Jimmy fallon likes Wordle

Wordle game is proving to be the low-key obsession Toronto needs right now

One word to describe the new viral word game Wordle that’s on Toronto’s radar right now: addictive. A quick buzz through Twitter, and the number of puzzle games shared is increasing exponentially, kinda like that other thing we are all talking about.

Jimmy Fallon loves it, and so does Toronto film director Sarah Polley, and a veritable who’s-who of local wordsmiths are proving their linguistic mettle on the daily including the likes of Justin Ling, Lauren Pelley, Fatima Syed and Ed Tubb.

Wordle is the work of Josh Wardle, a former Reddit software engineer from Brooklyn who created the game for his partner, a huge word puzzle fan. As of Monday, the game had amassed more than 2.7 million players.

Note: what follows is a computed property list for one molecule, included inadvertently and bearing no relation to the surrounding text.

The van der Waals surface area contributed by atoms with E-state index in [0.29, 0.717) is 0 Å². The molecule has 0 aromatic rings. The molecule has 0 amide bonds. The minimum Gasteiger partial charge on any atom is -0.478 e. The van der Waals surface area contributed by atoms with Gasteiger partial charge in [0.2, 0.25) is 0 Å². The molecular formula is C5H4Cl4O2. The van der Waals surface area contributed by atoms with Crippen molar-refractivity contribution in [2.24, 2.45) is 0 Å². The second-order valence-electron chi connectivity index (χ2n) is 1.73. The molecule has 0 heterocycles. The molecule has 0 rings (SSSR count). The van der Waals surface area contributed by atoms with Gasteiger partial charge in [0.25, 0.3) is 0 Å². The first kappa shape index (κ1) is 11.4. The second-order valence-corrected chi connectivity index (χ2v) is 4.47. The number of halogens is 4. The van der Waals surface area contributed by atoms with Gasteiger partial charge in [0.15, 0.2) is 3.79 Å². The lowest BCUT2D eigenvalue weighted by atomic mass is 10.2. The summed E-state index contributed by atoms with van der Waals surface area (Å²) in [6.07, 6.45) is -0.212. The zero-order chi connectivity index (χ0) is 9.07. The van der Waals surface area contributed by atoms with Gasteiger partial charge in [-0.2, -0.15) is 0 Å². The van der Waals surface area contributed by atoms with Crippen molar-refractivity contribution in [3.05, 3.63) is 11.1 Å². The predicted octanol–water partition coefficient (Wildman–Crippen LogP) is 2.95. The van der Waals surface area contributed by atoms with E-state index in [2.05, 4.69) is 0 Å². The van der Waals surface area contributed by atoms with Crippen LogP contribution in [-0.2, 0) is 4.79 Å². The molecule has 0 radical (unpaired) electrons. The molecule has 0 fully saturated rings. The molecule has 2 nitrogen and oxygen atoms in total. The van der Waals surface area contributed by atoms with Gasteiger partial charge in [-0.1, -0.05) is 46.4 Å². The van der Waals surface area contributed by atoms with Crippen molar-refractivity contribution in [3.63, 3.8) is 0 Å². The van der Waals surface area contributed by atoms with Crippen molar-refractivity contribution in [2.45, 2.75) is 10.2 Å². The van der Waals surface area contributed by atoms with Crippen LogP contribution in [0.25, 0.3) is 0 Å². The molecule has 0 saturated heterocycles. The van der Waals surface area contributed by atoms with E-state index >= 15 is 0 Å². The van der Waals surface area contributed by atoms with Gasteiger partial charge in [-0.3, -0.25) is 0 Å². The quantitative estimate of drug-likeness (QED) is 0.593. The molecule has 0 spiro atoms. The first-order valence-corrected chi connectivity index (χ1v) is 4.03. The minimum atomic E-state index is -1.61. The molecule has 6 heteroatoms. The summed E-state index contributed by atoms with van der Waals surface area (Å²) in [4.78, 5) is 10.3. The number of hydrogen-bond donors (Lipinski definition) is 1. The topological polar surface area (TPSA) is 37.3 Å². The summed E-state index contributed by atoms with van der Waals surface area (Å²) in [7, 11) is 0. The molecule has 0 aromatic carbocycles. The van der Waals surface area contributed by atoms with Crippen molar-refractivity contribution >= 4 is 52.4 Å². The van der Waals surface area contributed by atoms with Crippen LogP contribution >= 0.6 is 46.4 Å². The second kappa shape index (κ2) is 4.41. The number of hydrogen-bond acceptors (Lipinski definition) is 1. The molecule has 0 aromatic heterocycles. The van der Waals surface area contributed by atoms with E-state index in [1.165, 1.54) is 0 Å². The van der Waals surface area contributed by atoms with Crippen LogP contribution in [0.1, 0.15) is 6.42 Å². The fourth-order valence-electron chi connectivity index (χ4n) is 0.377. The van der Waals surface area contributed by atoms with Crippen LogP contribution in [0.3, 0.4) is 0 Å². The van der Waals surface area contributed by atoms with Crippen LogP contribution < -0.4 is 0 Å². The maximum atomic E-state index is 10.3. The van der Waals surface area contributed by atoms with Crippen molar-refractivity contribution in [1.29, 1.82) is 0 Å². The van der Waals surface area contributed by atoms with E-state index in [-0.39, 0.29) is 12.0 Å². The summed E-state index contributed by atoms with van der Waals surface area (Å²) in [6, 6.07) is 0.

Wardle told The Guardian, he’s pleased with the much-needed respite the game has brought to so many.

“I get emails from people who say things like ‘hey, we can’t see our parents due to Covid at the moment but we share our Wordle results each day.’ During this weird situation, it’s a way for people to connect in a low effort, low friction way.”

As you make a guess, the letters flip over in different colours. If it’s gray, the letter isn’t in the word. If it’s yellow, the letter is in the word but not in the right place. A green letter means it’s in the word, and in the right spot. A new puzzle is released each day.

Wordle is free to play, there are no ads, and you don’t have to download an app – you play on a simple, old-fashioned website.  And you don’t need a stellar vocabulary or be a word lover to be good at it.

“It’s something that encourages you to spend three minutes a day,” Wardle told the Times. “And that’s it. Like, it doesn’t want any more of your time than that.”

A bonafide hit across the globe, Twitter is ablaze with users sharing their scores. Even celebs are obsessed.

Jimmy Fallon is a fan.

And Questlove soon followed suit.

Ready to give Wordle a try? You can check it out here.

Article exclusive to STREETS OF TORONTO